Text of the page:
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Archive for September, 2009

See the summary of this years Bombus hypnorum monitoring project over at BWARS.

Related post: Bombus hypnorum 2009.

Don’t forget to keep your eye out for it next year..

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In the UK and Europe, two species of solitary bees to look out for at this time of the year are Colletes halophilus and Colletes hederae.

The bee Colletes halophilus is found around the southern parts of North Sea coastal regions and has a preference for foraging at Sea Aster Aster tripolium flowers which are found on coastal saltmarshes. It nests along the sand dune-saltmarsh interface and can sometimes be found in large aggregations.

Slightly later, around mid September to October, Colletes hederae can be found in southern England where it is a recent colonist from Europe. As its name suggests, this bee is a specialist at feeding on the flowers of Ivy Hedera helix.

Further information, distribution maps and photos can be found at BWARS and Hymettus (pdf).

BWARS is running a mapping project for Colletes hederae so please report any sightings at the link above.

Colletes halophilus, Humber Estuary, UK, Sept 2009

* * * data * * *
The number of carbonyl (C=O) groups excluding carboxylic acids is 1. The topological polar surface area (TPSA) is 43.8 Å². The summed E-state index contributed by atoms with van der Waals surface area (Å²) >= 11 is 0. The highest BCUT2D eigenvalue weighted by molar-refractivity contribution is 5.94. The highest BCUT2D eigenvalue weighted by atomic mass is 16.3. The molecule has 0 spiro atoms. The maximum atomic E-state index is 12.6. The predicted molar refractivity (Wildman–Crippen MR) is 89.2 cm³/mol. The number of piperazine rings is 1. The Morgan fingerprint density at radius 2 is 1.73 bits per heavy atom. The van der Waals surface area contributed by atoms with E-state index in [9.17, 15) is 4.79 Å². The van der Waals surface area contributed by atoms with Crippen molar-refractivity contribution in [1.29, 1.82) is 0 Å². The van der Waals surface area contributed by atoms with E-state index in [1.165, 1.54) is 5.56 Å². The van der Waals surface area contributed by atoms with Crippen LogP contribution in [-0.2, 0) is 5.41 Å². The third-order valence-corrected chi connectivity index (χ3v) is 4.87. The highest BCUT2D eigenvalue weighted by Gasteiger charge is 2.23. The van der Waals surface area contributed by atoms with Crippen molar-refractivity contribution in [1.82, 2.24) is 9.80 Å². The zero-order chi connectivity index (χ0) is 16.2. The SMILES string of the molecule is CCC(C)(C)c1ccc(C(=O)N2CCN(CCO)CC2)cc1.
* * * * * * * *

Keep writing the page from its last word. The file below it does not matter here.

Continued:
Colletes halophilus, Humber Estuary, UK, Sept 2009

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Hundreds of species of insects which had been lost to science were rediscovered in the Natural History Museum as staff prepared for the grand opening of its new Darwin Centre.

The museum is to open a £78m building at its base in South Kensington to house the whole of its insect and plant collection in an eight-storey “cocoon”.

But in moving the 20 million species from dusty drawers to their brand new refrigerated home, scientists began to discover species of plants and insects that they had never seen before and some that had already gone extinct.

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Telegraph

Related post: The great museum move

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The countryside has been so ‘trashed’ by modern farming that the average garden now contains more wildlife than the same size plot of farmland, a leading plant expert has claimed.

Dr Ken Thompson – an expert in garden wildlife at Sheffield University – warned that huge swathes of rural Britain had been turned into ecological ‘deserts’ without weeds, wildflowers or insect life.

In contrast, Britain’s 16million gardens were home to an astonishingly rich diversity of plants, insects, mammals and birds, he said.

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Daily Mail

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